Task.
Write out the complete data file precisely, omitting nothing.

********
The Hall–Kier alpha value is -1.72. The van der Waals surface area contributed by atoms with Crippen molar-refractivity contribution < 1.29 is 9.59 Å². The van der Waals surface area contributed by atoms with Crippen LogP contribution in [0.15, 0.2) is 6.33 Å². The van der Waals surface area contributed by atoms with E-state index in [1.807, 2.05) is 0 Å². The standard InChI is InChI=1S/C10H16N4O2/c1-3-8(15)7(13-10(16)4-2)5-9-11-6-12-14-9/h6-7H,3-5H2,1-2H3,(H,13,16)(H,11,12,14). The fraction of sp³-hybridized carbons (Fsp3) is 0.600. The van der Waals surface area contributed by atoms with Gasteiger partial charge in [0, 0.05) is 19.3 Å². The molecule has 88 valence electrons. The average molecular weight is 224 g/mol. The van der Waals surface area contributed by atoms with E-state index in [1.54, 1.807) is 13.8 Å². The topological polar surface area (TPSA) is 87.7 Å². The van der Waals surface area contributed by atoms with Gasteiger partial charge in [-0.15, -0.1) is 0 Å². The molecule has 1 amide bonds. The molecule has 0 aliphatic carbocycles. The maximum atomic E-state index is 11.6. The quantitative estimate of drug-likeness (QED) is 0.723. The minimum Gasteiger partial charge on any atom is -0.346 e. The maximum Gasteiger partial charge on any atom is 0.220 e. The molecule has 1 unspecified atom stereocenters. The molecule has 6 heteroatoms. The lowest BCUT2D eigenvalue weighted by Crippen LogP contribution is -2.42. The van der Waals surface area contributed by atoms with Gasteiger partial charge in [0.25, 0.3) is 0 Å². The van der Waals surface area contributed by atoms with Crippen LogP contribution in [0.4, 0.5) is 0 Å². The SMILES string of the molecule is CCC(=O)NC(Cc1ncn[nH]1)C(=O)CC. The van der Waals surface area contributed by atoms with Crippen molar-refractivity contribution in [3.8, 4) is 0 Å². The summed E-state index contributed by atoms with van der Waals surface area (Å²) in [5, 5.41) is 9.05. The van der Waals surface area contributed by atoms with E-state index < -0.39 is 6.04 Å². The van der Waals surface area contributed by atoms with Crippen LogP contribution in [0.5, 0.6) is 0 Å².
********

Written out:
The Hall–Kier alpha value is -1.72. The van der Waals surface area contributed by atoms with Crippen molar-refractivity contribution < 1.29 is 9.59 Å². The van der Waals surface area contributed by atoms with Crippen LogP contribution in [0.15, 0.2) is 6.33 Å². The van der Waals surface area contributed by atoms with E-state index in [1.807, 2.05) is 0 Å². The standard InChI is InChI=1S/C10H16N4O2/c1-3-8(15)7(13-10(16)4-2)5-9-11-6-12-14-9/h6-7H,3-5H2,1-2H3,(H,13,16)(H,11,12,14). The fraction of sp³-hybridized carbons (Fsp3) is 0.600. The van der Waals surface area contributed by atoms with Gasteiger partial charge in [0, 0.05) is 19.3 Å². The molecule has 88 valence electrons. The average molecular weight is 224 g/mol. The van der Waals surface area contributed by atoms with E-state index in [1.54, 1.807) is 13.8 Å². The topological polar surface area (TPSA) is 87.7 Å². The van der Waals surface area contributed by atoms with Gasteiger partial charge in [-0.15, -0.1) is 0 Å². The molecule has 1 amide bonds. The molecule has 0 aliphatic carbocycles. The maximum atomic E-state index is 11.6. The quantitative estimate of drug-likeness (QED) is 0.723. The minimum Gasteiger partial charge on any atom is -0.346 e. The maximum Gasteiger partial charge on any atom is 0.220 e. The molecule has 1 unspecified atom stereocenters. The molecule has 6 heteroatoms. The lowest BCUT2D eigenvalue weighted by Crippen LogP contribution is -2.42. The van der Waals surface area contributed by atoms with Gasteiger partial charge in [0.25, 0.3) is 0 Å². The van der Waals surface area contributed by atoms with Crippen LogP contribution in [0.4, 0.5) is 0 Å². The SMILES string of the molecule is CCC(=O)NC(Cc1ncn[nH]1)C(=O)CC. The van der Waals surface area contributed by atoms with Crippen molar-refractivity contribution in [3.8, 4) is 0 Å². The summed E-state index contributed by atoms with van der Waals surface area (Å²) in [5, 5.41) is 9.05. The van der Waals surface area contributed by atoms with E-state index < -0.39 is 6.04 Å². The van der Waals surface area contributed by atoms with Crippen LogP contribution in [0.5, 0.6) is 0 Å².